How to Run Changed Specs First in a Pull Request

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Imagine a large project with hundreds of Cypress spec files. If you work on just one feature and open a pull request with small code changes and corresponding updates to 1 Cypress spec file, it makes sense to try running that changed spec file first. Chances are high that any new issues will be introduced in the changed code, so by running the changed files first, we will discover the problem more quickly.

After running Cypress with changed specs first, we still should run all spec files. The second test run ensures that any changes have not introduced bugs somewhere else. In this blog post I will show how to quickly set up such "double run" continuous integration workflow. I will use GitHub Actions, but the main shell code to determine and run the changed specs uses plain Git commands, and thus this blog post can be implemented on most CI vendors.

Note: you can find the finished project in repository bahmutov/changed-cy-tests

First, I will create a GitHub workflow to run on every pull request.

name: ci
on: [pull_request]
jobs:
  cypress-run:
    runs-on: ubuntu-latest
    steps:
      - name: Checkout 🛎
        uses: actions/[email protected]

The above ci workflow uses GitHub's own actions/checkout to bring the code from GitHub to the CI container. On every pull request, the checked out code is a merge request between the head (aka the current) and the base (aka the target) branches. For example, this pull request #2 has the head branch named update-test-b and the base branch master.

By default, only the merge commit is checked out - to save time. Thus, if we want to see what has changed between the update-test-b and master branches, we need to pull them from the remote origin to the local source.

Tip: you can see the remote branches by running git ls-remote command.

$ git ls-remote
From [email protected]:bahmutov/changed-cy-tests.git
e5007aa819980ffd469dd1f893678970592be5d1	HEAD
acde0808e5c303136e95e6f6c039eb52d1c73d62	refs/heads/changed-tests
e5007aa819980ffd469dd1f893678970592be5d1	refs/heads/master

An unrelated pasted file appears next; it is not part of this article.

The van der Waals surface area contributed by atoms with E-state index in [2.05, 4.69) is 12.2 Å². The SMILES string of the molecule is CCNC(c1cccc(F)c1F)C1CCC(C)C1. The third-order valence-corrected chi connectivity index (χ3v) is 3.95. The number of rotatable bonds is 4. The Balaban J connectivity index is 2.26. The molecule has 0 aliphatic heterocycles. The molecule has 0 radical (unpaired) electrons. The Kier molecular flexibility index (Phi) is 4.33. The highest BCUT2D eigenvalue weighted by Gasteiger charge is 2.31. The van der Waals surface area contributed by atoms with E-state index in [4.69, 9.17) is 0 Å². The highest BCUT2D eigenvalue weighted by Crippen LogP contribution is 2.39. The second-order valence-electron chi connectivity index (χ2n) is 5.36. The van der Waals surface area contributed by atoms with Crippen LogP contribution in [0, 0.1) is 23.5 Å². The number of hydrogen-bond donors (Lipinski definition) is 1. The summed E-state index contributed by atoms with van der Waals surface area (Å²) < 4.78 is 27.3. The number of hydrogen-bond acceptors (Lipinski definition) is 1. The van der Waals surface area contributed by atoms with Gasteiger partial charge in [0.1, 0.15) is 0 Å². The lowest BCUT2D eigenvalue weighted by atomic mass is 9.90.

27ac3826934eb54cf4f119fb08afe64f5dd92011	refs/heads/update-test-b
acde0808e5c303136e95e6f6c039eb52d1c73d62	refs/pull/1/head
27ac3826934eb54cf4f119fb08afe64f5dd92011	refs/pull/2/head
503c73efc52f8c88db8316f174cb0a3afbd1bdf0	refs/pull/2/merge

Let's get the two branches from the remote origin (GitHub) into local CI container. We can hardcode the branch names or use GitHub Action Expressions to get the names from the current Pull Request event.

git fetch --no-tags --depth=1 origin ${{ github.base_ref }}
git fetch --no-tags --depth=1 origin ${{ github.head_ref }}
# get the actual source for two branches
git checkout origin/${{ github.base_ref }}
git checkout origin/${{ github.head_ref }}
# get back to the merge commit
git checkout ${{ github.sha }}

Now that the local Git has the information for both branches, let's find the changed files between two branches using git diff command.

git diff --name-only origin/${{ github.base_ref }} origin/${{ github.head_ref }}

We are only interested in the filenames, but we also want to limit ourselves to names of changed Cypress specs. In my example, all specs are in cypress/integration folder. Let's pass this folder name to git diff to limit the returned list to files in that subfolder.

git diff --name-only \
  origin/${{ github.base_ref }} origin/${{ github.head_ref }} \
  -- cypress/integration

Note the "--" separator between the Git branch labels from the folder name.

Pull request with a single changed spec file

Once we have found the changed Cypress specs, if this list is non-empty, we should run them first.